When time and pressure is not in the cards, we’ve all secretly turned to market prepared tubs of something. There’s nothing wrong with this. Feeding people is not about killing yourself and, no matter what it is you’ve brought home, it can magically be turned into something especially your own.
Mom adored and respected Mrs. McLoughlin but all her preparations belied a lingering insecurity from growing up poor, afraid of being considered shabby.
We all agreed that the hollow below would make a perfect place to live if ever the world descends into dystopian reality.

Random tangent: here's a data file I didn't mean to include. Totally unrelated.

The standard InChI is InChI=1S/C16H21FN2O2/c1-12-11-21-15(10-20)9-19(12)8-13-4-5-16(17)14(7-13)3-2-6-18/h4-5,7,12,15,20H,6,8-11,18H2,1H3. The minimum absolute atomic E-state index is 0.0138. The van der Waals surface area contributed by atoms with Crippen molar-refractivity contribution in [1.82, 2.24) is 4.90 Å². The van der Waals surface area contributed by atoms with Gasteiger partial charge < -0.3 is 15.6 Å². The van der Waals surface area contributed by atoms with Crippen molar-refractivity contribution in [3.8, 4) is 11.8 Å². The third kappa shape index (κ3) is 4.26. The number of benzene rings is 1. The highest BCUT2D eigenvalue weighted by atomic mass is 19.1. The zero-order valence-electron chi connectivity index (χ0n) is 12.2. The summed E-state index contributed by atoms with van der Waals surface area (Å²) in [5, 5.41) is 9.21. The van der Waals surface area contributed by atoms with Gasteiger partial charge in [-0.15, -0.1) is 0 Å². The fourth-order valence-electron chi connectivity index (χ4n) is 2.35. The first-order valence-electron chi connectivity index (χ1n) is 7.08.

I think Dad would like these crab cakes and appreciate that they’re a good way to celebrate this truncated holiday and his World War II army service.
The son said he imaged a surprise party, something that we both agreed was completely uncharacteristic of him. But the occasion was momentous–four years comprised of 19 hour days and working two jobs–a cum laude college degree from a rigorous university. But how to do this in this plague time seemed daunting.
Since taking possession of a smoker, the son has been experimenting with an array of meats. I’m very supportive of his efforts because he passes leftovers onto his parents.
It’s not hyperbolic to say the world shifted a little in having to contemplate the possibility that a recipe core to my identity, that was passed from one woman’s hand to another and then another could not be the total of its sum.